As we turn into Caroline Street next to The Troxy, I feel the immediate trepidation I’m meant to. Moroccan police are shaking people down and asking for their papers; actors deep in their roles delighting the period-dressed crowd. Fittingly, I’m dramatically uncomfortable as I’ve never been a ‘joiner’ and will be bewildered in the extreme if one of these people starts acting at me. Fortunately, we’ve skipped on the dress code so hopefully this will state our position. My wife feels uncomfortable to be the odd one out but we just didn’t have any 40s clothes lying around. 

We queue in the backstreet for a while, as guests are grabbed by the actors and forced against walls to be searched and interrogated. I avoid eye contact and scribble these notes down, desperate not to have to communicate with these police. This extravagant roleplay confuses members of the public as they pass, though I doubt this is the strangest thing they’ve seen down the backstreets of these parts. We elude the attention of the guards and make it to the entrance, where I’m thankfully greeted by a real person with whom I can state my true credentials.

Entering through the back door gets the desired effect. Dark candlelit corridors open to the grandeur of the theatre and the contrast is stunning. The setting is pretty spectacular, The Troxy being a fine old Art Deco theatre partially restored to its former glory. The set dressing for tonight’s event fits the place perfectly, augmented by the patrons in 40s wear and actors and dancers dedicated to their roles. The façade fades when we get to the bar and there’s a selection of awful drink served in plastic cups or bottles. I’m pretty sure Rick’s didn’t serve Heineken. We settle on a cup of horrible red wine and take a tour of the impressive venue.

The back of the theatre houses food, drink and gambling, with stage in constant use as the band keeps things jumping whilst ‘Sam’ plays and dancers swing. There’s actors everywhere and constant narrative breaking out. Guards chase people down, a drunken whore staggers and Nazis throw salutes. I have a loose idea what the film is about though I’ve never seen it, so as everyone plays their part and acts out key points of the plot I’m entertained but lost. And this shitty wine takes the shine off of everything apart from my lips.

Double Chivas is the only option as it’s cheaper than the cocktails, which didn’t quite leap off the menu and into my mouth. We also pick up some hot salted popcorn and take a table on the balcony. The popcorn is delicious and nicely fits the cinema experience. Watching the entertainment unfold from on high, and warmed by the Scotch, we settle that this is a fine way to spend an evening, despite having to sip strong drink from a plastic cup, which I deeply resent.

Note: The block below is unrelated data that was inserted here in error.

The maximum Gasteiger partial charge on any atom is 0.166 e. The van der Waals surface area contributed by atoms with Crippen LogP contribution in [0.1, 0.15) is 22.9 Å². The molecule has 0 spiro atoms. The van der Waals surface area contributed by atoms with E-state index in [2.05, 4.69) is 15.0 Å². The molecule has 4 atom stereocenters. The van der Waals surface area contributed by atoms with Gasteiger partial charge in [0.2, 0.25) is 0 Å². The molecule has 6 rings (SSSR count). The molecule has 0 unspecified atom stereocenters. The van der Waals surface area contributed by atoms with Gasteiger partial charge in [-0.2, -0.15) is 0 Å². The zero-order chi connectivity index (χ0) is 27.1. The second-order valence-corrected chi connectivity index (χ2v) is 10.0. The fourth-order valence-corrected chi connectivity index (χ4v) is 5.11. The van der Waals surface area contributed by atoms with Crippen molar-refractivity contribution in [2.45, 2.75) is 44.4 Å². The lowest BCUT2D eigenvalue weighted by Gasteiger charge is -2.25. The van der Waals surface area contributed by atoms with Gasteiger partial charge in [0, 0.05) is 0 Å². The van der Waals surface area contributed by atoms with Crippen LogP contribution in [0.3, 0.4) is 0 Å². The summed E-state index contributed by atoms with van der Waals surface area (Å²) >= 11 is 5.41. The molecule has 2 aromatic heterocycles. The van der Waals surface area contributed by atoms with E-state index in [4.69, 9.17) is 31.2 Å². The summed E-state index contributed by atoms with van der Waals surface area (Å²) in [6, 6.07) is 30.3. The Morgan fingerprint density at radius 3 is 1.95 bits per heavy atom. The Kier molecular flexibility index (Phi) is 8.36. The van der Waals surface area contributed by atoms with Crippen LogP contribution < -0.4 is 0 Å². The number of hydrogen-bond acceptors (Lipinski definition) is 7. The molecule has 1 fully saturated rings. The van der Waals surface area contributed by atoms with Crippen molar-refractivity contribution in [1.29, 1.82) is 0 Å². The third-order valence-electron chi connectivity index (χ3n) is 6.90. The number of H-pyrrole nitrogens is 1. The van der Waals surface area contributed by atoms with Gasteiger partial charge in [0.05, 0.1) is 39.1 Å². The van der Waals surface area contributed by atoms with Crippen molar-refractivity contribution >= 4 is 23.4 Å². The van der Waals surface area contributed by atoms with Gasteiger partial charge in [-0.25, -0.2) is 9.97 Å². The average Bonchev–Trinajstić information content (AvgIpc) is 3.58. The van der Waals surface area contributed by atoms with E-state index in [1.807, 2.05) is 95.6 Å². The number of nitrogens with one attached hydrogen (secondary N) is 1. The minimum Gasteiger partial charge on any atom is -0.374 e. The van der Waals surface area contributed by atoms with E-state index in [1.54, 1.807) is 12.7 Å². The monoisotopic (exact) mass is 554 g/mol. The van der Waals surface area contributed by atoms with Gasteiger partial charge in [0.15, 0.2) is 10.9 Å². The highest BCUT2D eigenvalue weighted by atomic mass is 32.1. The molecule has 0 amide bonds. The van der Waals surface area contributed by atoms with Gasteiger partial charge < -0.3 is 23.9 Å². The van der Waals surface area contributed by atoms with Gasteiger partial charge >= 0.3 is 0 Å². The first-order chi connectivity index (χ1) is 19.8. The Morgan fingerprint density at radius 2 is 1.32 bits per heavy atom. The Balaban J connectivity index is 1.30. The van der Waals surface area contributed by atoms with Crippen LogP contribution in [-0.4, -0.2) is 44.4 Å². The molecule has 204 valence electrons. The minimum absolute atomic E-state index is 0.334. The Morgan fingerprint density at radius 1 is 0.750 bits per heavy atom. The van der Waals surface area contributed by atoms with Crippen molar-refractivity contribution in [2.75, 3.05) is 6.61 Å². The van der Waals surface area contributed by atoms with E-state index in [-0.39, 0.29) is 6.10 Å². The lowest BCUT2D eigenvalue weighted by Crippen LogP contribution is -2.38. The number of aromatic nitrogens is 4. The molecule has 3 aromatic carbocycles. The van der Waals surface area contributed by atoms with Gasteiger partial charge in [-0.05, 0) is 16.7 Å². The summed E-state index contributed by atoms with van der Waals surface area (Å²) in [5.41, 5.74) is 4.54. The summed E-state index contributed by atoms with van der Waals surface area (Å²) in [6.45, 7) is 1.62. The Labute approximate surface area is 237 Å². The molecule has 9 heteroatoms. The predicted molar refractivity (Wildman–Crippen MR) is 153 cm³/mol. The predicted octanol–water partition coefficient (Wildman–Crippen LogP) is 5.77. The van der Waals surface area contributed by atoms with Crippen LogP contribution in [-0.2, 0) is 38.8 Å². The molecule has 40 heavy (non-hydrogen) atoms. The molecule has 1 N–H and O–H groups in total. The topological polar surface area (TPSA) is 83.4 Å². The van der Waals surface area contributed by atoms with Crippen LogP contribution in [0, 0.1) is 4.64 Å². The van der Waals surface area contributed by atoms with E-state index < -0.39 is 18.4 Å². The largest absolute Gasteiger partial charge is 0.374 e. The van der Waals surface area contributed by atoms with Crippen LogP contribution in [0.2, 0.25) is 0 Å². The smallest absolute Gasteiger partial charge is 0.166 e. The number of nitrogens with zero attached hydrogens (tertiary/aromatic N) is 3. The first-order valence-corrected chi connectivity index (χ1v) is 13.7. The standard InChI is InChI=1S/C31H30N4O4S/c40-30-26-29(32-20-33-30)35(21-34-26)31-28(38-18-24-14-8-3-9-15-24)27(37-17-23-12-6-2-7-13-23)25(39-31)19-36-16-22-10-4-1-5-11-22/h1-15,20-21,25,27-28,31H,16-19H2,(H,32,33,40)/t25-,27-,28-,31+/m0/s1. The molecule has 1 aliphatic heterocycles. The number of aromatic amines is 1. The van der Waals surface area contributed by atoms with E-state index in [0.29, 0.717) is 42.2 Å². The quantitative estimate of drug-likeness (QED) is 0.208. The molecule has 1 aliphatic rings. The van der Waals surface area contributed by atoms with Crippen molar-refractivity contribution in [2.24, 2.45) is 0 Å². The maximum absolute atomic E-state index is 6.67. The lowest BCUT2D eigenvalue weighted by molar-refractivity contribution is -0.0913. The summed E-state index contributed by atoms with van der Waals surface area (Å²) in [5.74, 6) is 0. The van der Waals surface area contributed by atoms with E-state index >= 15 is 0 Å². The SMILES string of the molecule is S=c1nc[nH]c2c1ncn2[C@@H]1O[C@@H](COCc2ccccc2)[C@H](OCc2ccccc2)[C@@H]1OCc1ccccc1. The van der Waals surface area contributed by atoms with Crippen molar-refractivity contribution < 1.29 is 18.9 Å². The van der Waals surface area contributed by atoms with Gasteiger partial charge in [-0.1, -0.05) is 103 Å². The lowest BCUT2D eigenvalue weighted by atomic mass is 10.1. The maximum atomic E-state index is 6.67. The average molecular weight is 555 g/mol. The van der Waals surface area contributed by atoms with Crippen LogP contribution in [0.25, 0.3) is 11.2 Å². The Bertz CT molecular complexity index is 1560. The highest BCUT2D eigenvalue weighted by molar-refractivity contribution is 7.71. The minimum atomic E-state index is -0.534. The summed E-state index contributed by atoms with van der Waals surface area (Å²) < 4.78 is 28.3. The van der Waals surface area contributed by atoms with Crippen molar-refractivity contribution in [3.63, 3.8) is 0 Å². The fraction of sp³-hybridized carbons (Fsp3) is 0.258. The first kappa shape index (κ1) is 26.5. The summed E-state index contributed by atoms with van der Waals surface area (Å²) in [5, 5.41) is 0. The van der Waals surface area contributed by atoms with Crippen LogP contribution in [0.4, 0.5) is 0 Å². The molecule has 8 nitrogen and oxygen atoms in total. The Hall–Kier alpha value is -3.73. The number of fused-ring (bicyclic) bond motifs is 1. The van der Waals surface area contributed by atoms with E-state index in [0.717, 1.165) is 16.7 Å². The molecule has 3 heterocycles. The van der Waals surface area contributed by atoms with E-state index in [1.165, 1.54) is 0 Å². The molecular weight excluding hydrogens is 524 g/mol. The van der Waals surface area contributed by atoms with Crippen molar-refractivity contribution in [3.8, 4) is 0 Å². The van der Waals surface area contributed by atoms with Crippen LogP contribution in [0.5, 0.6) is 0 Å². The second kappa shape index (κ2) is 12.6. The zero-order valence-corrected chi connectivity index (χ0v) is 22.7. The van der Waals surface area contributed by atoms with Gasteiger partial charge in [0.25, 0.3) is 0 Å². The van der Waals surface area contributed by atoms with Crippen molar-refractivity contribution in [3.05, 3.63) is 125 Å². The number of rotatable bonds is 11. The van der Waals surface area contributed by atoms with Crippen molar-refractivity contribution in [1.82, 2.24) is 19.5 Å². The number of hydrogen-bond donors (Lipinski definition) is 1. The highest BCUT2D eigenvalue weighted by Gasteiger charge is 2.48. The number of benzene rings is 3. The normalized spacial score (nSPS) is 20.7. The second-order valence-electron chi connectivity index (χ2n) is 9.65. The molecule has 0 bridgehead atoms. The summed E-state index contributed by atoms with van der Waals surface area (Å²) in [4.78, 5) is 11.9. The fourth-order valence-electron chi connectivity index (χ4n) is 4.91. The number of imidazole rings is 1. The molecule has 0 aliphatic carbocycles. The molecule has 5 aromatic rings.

A host keeps things moving and the narrative keeps building and we’re constantly reminded that the bars and restaurant are open. As the stage is cleared and a screen descends I notice that the real security for the place are wearing fezes too. The tone of the thing is broken as an extended trailer for the Shawshank Redemption Secret Cinema event is screened before the feature. It looks like a savage time. I hope they don’t go too far with that one, a cavity search is nobody’s idea of a good night out.

As the film plays it turns out we’re sat next to a pair of arseholes on a first date who exchanges banalities like they’re in a chain restaurant rather than a cinema. The whole row is filled with cuddled couples in booths and it seems we made the right choice of seating, other than sitting next to people with no self-awareness. It takes them a full twenty minutes for them to stop their noise. There’s only so much predictable date jabber I can take, these people are lucky that the booze is expensive and I’m sober enough not to tell them that their dry personalities are well suited and that they should just fuck now and throw themselves off the balcony in a perfect romantic gesture.

The movie is new to me, in that I’ve never watched it, not that I’m unaware of it. There are very few films so culturally ubiquitous as Casablanca and as this charming, amusing picture unfolds, I recognise the parts acted out in the theatre tonight and I hear all of the lines constantly quoted and reappropriated. I finally understand the draw of the thing and why it’s become a classic. It seems stupid to point out that this a great film so I won’t, but I’m definitely happy to have finally witnessed it and couldn’t think of a better setting in which to do so. If I take away anything from this evening, it’s that I now how some context for the oft-quoted, iconic lines from the film. I think this is the beginning of a beautiful friendship.


Words: @ByCBallinger

Photography: Laura Little, Hanson Leatherby, Gabor Scott, Eftihia Stefanidi